A leading consultant is embarking on a charity cycle to raise vital funds for research into childhood brain conditions.
Dr Rob Forsyth, a consultant paediatrician at the region’s Great North Children’s Hospital, will begin his trip tomorrow and cycle for four days from the north to south of England to help raise awareness and funds for the Child Brain Research charity.
World-leading researchers in the region have issued a £300,000 fundraising plea as they look to develop pioneering treatments for childhood brain diseases in the North.
Dr Forsyth is a member of a six-person team leading research that is rolled out across the country.
Now the specialist is embarking on a huge drive to raise cash that could help unlock the science behind childhood brain diseases including meningitis, epilepsy and mitochondrial diseases.
It is thought that cures and treatments developed on Tyneside to boost survival rates of sufferers could also help improve the lives of thousands of youngsters.
He said: “I’m a doctor researching and treating brain diseases in children, particularly the rehabilitation of children who have had brain injuries such as strokes, brain tumours, infections or accidents.
“Every day on the ward I’m reminded of how much there is still to know about how to get the best outcomes for these children.
“I’m cycling from where I live and work on Tyneside to just outside Southampton. Although I enjoy cycling this will be the longest ride I’ve ever done but it is for an excellent charity. I want to thank everyone for their support so far.”
Some of the illnesses encountered by Dr Forsyth and his team are so rare they have not yet been medically identified.
Newcastle law firm Irwin Mitchell is sponsoring Dr Forsyth on his trip, providing cycling clothing and supporting with a series of events to help celebrate his achievement and raise further awareness.
John Davis, a specialist serious injury lawyer at Irwin Mitchell who helps clients suffering from head and brain injuries, said: “This is an extremely worthy cause as the research they are doing is at the cutting edge of the medical profession.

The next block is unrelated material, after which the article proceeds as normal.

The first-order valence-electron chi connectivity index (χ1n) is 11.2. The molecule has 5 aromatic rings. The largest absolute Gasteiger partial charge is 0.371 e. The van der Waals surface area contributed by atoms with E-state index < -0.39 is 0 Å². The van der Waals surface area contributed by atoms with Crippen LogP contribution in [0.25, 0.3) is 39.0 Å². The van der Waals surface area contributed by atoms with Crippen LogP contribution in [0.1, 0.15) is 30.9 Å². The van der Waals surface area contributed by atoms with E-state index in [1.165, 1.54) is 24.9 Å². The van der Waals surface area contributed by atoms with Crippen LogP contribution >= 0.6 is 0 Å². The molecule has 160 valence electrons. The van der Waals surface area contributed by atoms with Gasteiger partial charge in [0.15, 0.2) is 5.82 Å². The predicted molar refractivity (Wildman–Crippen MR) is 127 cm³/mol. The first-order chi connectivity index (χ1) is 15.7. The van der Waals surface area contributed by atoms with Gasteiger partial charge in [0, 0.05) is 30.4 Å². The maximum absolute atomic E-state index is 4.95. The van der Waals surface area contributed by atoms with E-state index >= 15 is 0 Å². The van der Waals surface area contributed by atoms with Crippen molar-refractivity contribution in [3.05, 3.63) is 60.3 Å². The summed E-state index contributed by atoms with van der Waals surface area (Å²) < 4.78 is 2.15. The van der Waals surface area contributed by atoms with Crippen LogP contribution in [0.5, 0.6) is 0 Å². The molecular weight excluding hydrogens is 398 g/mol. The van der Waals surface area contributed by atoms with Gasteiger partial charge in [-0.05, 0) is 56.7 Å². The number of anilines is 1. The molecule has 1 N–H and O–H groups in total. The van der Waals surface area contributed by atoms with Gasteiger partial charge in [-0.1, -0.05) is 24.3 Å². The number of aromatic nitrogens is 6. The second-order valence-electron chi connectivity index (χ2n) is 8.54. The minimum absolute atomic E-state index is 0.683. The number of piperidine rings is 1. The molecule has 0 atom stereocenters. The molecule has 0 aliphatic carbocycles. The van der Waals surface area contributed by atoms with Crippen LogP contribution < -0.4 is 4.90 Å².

“Brain injuries are life-changing and have a massive impact on the lives of the injured person and their family and friends so anything that can be done to learn more about how to help them is to be supported.
“Dr Forsyth is going out of his comfort zone in this trip but has already received so much support from the North East. We hope that others will now get behind him and give him some encouragement as he takes on the challenge.”
Dr Forsyth has already surpassed his £2,000 fundraising target but is determined to continue to raise even more for the charity.
Thousands of youngsters pass through the doors of the Great North Children’s Hospital’s neurology and specialist brain injuries unit each year.
Dr Forsyth, also a senior lecturer at Newcastle University, estimates that there are hundreds of children across the North East suffering from brain diseases.
He said that around five children in the region will suffer stroke-induced disabilities, while two suffer disability after brain tumours each year.
He also believes 10 children are admitted to intensive care each year after suffering traumatic brain injuries in car accidents and falls.
Child Brain Research was formed in 2008 and is run by children neurology doctors who work in the UK leading hospitals. It is an initiative of the British Paediatric Neurology Association. To donate visit www.justgiving.com/rob-forsyth and for more information on the charity go to www.childbrainresearch.co.uk